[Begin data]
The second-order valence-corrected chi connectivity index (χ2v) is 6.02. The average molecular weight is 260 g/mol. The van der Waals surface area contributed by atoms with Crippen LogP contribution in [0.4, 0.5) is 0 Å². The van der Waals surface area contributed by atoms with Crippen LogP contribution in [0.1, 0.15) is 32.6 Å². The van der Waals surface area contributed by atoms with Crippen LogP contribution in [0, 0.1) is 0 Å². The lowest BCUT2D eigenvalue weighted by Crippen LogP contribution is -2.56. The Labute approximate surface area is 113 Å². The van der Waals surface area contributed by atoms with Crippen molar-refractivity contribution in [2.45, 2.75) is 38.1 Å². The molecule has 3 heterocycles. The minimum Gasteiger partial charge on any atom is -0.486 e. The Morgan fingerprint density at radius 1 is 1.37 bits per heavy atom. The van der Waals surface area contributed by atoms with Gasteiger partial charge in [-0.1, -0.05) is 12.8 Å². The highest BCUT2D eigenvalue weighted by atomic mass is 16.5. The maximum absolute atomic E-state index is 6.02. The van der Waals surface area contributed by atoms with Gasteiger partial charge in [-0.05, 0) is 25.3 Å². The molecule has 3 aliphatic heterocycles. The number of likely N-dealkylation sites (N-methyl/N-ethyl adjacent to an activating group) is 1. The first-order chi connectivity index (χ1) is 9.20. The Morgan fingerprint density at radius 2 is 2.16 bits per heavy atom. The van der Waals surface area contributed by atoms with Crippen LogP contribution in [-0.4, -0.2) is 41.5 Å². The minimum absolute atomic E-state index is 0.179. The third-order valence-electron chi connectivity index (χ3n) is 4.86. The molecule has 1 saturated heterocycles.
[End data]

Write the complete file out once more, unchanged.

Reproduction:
The second-order valence-corrected chi connectivity index (χ2v) is 6.02. The average molecular weight is 260 g/mol. The van der Waals surface area contributed by atoms with Crippen LogP contribution in [0.4, 0.5) is 0 Å². The van der Waals surface area contributed by atoms with Crippen LogP contribution in [0.1, 0.15) is 32.6 Å². The van der Waals surface area contributed by atoms with Crippen LogP contribution in [0, 0.1) is 0 Å². The lowest BCUT2D eigenvalue weighted by Crippen LogP contribution is -2.56. The Labute approximate surface area is 113 Å². The van der Waals surface area contributed by atoms with Crippen molar-refractivity contribution in [2.45, 2.75) is 38.1 Å². The molecule has 3 heterocycles. The minimum Gasteiger partial charge on any atom is -0.486 e. The Morgan fingerprint density at radius 1 is 1.37 bits per heavy atom. The van der Waals surface area contributed by atoms with Gasteiger partial charge in [-0.1, -0.05) is 12.8 Å². The highest BCUT2D eigenvalue weighted by atomic mass is 16.5. The maximum absolute atomic E-state index is 6.02. The van der Waals surface area contributed by atoms with Gasteiger partial charge in [-0.05, 0) is 25.3 Å². The molecule has 3 aliphatic heterocycles. The number of likely N-dealkylation sites (N-methyl/N-ethyl adjacent to an activating group) is 1. The first-order chi connectivity index (χ1) is 9.20. The Morgan fingerprint density at radius 2 is 2.16 bits per heavy atom. The van der Waals surface area contributed by atoms with Crippen LogP contribution in [-0.4, -0.2) is 41.5 Å². The minimum absolute atomic E-state index is 0.179. The third-order valence-electron chi connectivity index (χ3n) is 4.86. The molecule has 1 saturated heterocycles.